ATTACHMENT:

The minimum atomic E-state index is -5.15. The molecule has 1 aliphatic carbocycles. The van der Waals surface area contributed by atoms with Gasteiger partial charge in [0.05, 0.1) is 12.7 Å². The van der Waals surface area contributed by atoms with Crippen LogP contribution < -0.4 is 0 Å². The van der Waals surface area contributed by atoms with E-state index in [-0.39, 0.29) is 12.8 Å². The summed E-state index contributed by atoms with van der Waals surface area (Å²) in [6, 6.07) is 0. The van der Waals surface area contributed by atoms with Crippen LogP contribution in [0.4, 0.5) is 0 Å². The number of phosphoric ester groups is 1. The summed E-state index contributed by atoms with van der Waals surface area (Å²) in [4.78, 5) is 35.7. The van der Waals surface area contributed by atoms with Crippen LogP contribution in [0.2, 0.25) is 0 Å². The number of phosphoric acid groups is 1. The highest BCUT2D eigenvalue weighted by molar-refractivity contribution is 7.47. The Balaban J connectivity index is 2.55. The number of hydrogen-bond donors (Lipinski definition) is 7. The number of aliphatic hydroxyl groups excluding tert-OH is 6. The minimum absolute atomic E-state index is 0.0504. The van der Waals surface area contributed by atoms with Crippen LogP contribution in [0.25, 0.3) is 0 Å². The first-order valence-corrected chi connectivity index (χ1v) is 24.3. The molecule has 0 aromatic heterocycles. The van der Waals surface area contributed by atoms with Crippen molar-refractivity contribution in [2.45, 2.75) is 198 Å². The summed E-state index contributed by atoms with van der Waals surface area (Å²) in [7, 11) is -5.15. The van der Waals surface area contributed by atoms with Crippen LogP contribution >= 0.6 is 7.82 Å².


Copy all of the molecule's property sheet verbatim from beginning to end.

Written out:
The minimum atomic E-state index is -5.15. The molecule has 1 aliphatic carbocycles. The van der Waals surface area contributed by atoms with Gasteiger partial charge in [0.05, 0.1) is 12.7 Å². The van der Waals surface area contributed by atoms with Crippen LogP contribution < -0.4 is 0 Å². The van der Waals surface area contributed by atoms with E-state index in [-0.39, 0.29) is 12.8 Å². The summed E-state index contributed by atoms with van der Waals surface area (Å²) in [6, 6.07) is 0. The van der Waals surface area contributed by atoms with Crippen LogP contribution in [0.4, 0.5) is 0 Å². The number of phosphoric ester groups is 1. The summed E-state index contributed by atoms with van der Waals surface area (Å²) in [4.78, 5) is 35.7. The van der Waals surface area contributed by atoms with Crippen LogP contribution in [0.2, 0.25) is 0 Å². The number of phosphoric acid groups is 1. The highest BCUT2D eigenvalue weighted by molar-refractivity contribution is 7.47. The Balaban J connectivity index is 2.55. The number of hydrogen-bond donors (Lipinski definition) is 7. The number of aliphatic hydroxyl groups excluding tert-OH is 6. The minimum absolute atomic E-state index is 0.0504. The van der Waals surface area contributed by atoms with Crippen LogP contribution in [0.25, 0.3) is 0 Å². The first-order valence-corrected chi connectivity index (χ1v) is 24.3. The molecule has 0 aromatic heterocycles. The van der Waals surface area contributed by atoms with Crippen molar-refractivity contribution in [2.45, 2.75) is 198 Å². The summed E-state index contributed by atoms with van der Waals surface area (Å²) in [7, 11) is -5.15. The van der Waals surface area contributed by atoms with Crippen LogP contribution >= 0.6 is 7.82 Å².